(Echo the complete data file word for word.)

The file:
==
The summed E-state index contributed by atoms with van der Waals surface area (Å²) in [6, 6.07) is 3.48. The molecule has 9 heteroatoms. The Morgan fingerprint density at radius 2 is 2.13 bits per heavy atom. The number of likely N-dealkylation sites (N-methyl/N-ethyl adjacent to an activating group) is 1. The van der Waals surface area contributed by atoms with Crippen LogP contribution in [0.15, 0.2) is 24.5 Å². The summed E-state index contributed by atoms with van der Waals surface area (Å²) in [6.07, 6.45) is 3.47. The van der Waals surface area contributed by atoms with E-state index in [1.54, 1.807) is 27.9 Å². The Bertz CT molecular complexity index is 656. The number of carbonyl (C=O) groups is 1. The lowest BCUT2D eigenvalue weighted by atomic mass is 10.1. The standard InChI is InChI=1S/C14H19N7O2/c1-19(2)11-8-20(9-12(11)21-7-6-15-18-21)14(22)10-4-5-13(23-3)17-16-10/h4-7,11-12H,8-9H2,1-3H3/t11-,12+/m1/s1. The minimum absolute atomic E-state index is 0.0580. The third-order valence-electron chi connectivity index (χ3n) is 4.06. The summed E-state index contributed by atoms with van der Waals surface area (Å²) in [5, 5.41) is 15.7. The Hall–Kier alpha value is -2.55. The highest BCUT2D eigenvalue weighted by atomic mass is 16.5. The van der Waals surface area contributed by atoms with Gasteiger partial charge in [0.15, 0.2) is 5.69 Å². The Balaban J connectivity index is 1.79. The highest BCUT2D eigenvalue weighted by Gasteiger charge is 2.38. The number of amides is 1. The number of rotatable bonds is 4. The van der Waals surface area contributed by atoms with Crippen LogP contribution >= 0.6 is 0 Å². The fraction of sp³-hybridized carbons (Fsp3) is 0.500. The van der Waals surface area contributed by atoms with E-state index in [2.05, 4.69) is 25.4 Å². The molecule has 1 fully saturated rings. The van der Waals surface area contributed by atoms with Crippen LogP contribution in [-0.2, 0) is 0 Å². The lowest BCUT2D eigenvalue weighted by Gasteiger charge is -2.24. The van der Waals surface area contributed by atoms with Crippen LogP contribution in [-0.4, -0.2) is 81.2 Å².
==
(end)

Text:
The summed E-state index contributed by atoms with van der Waals surface area (Å²) in [6, 6.07) is 3.48. The molecule has 9 heteroatoms. The Morgan fingerprint density at radius 2 is 2.13 bits per heavy atom. The number of likely N-dealkylation sites (N-methyl/N-ethyl adjacent to an activating group) is 1. The van der Waals surface area contributed by atoms with Crippen LogP contribution in [0.15, 0.2) is 24.5 Å². The summed E-state index contributed by atoms with van der Waals surface area (Å²) in [6.07, 6.45) is 3.47. The van der Waals surface area contributed by atoms with E-state index in [1.54, 1.807) is 27.9 Å². The Bertz CT molecular complexity index is 656. The number of carbonyl (C=O) groups is 1. The lowest BCUT2D eigenvalue weighted by atomic mass is 10.1. The standard InChI is InChI=1S/C14H19N7O2/c1-19(2)11-8-20(9-12(11)21-7-6-15-18-21)14(22)10-4-5-13(23-3)17-16-10/h4-7,11-12H,8-9H2,1-3H3/t11-,12+/m1/s1. The minimum absolute atomic E-state index is 0.0580. The third-order valence-electron chi connectivity index (χ3n) is 4.06. The summed E-state index contributed by atoms with van der Waals surface area (Å²) in [5, 5.41) is 15.7. The Hall–Kier alpha value is -2.55. The highest BCUT2D eigenvalue weighted by atomic mass is 16.5. The van der Waals surface area contributed by atoms with Gasteiger partial charge in [0.15, 0.2) is 5.69 Å². The Balaban J connectivity index is 1.79. The highest BCUT2D eigenvalue weighted by Gasteiger charge is 2.38. The number of amides is 1. The number of rotatable bonds is 4. The van der Waals surface area contributed by atoms with Crippen LogP contribution >= 0.6 is 0 Å². The fraction of sp³-hybridized carbons (Fsp3) is 0.500. The van der Waals surface area contributed by atoms with E-state index in [2.05, 4.69) is 25.4 Å². The molecule has 1 fully saturated rings. The van der Waals surface area contributed by atoms with Crippen LogP contribution in [-0.2, 0) is 0 Å². The lowest BCUT2D eigenvalue weighted by Gasteiger charge is -2.24. The van der Waals surface area contributed by atoms with Crippen LogP contribution in [-0.4, -0.2) is 81.2 Å².